But again, Bill Clinton hovers like an eminence grise over all these areas. While Obama projects an image of America that draws on the best parts of its history: especially the New Deal and Great Society, it's not clear that he is proposing anything remotely that ambitious. The TARP investments he touted are worthy. But 3.5 million new jobs doesn't sound like such a big number anymore, sadly. Nor does $2500 for college. "This is America. We don't do what's easy, but what's necessary," he said. Good turn of phrase. But it turns out to be a rather vague pitch for doing something about the health care crisis. "We can no longer afford to put health care reform on hold." Does that mean cutting Medicare and Medicaid, like the threatened "reform" of Social Security, or does it mean extending SCHIP, which Obama praises?

It's not clear where he is going with this. Clinton talked beautifully about the hard-heartedness of Republicans, but he also had his own plan to privatize Social Security. Obama also made reference to "modernizing" and using individual accounts.

Next week, Obama said, we will see a new task force that will address health care reform. We all remember how that went in the Clinton Administration. And while Obama alluded in his speech to Teddy Roosevelt calling for health care reform, it was universal health care Roosevelt called for-a phrase that, while it got a workout during the Democratic primary season, did not appear in this speech. No one will be shocked if what emerges from that task force is Clinton-style incrementalism.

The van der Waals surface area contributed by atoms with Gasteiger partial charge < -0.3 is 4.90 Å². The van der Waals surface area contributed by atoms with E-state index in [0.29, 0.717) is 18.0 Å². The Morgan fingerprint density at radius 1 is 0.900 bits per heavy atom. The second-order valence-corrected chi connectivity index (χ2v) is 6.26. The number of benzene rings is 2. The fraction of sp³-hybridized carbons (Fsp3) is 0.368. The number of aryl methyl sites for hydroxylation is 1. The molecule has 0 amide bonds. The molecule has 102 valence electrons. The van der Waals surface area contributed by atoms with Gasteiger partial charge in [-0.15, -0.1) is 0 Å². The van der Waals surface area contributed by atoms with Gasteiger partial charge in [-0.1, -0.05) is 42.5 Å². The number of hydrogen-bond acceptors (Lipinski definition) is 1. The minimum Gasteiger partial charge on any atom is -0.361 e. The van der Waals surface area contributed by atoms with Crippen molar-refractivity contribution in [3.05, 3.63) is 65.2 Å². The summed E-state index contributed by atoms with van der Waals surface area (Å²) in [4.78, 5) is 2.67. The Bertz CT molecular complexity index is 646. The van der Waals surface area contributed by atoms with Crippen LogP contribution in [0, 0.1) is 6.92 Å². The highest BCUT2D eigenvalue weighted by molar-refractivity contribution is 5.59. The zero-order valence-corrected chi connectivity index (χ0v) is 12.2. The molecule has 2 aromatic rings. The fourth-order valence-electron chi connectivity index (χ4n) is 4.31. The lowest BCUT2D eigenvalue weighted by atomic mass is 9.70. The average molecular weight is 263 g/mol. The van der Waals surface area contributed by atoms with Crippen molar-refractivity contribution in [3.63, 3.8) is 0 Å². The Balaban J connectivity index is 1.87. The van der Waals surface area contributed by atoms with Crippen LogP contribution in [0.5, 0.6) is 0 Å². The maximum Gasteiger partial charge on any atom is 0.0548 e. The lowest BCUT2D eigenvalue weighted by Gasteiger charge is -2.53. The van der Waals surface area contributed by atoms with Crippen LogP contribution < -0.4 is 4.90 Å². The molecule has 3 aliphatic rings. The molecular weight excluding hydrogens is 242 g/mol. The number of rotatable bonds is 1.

Going into the speech tonight, according to The New York Times, Obama had the highest favorable ratings of any recent President, and a surprising amount of support from Republican voters. Republicans in Congress, on the other hand, are not faring well with their stonewalling posture. It was a good time for Obama to lean forward, defend government spending to stimulate the economy, outline an ambitious agenda.

The "Third Way" rhetoric in the speech left me wondering whether his agenda will turn out to be ambitious in its scope, or simply scattershot and small-bore.

Obama continued to talk about reaching across the aisle and making government work for people. That might be smart, insofar as it seems to make the Republicans look more and more stubborn and irrational. But Obama's gentleness to the deregulators and pillagers is not encouraging. Nor is his willingness to spread the blame around for everything from educational failure to the mortgage crisis to the banks' collapse.

Clinton was brilliant and sunny and good at making his adversaries look downright small minded and mean. But in the end he never delivered on the big promises to expand opportunity, access to good education, spread the wealth around society. And that was when the federal budget was in surplus.

We are living in different times now, as Obama himself pointed out at the end of his speech. We can't afford to be anything but bold.

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Ruth Conniff

Ruth Conniff

Ruth Conniff is editor of The Progressive magazine. Follow her on Twitter: @rconniff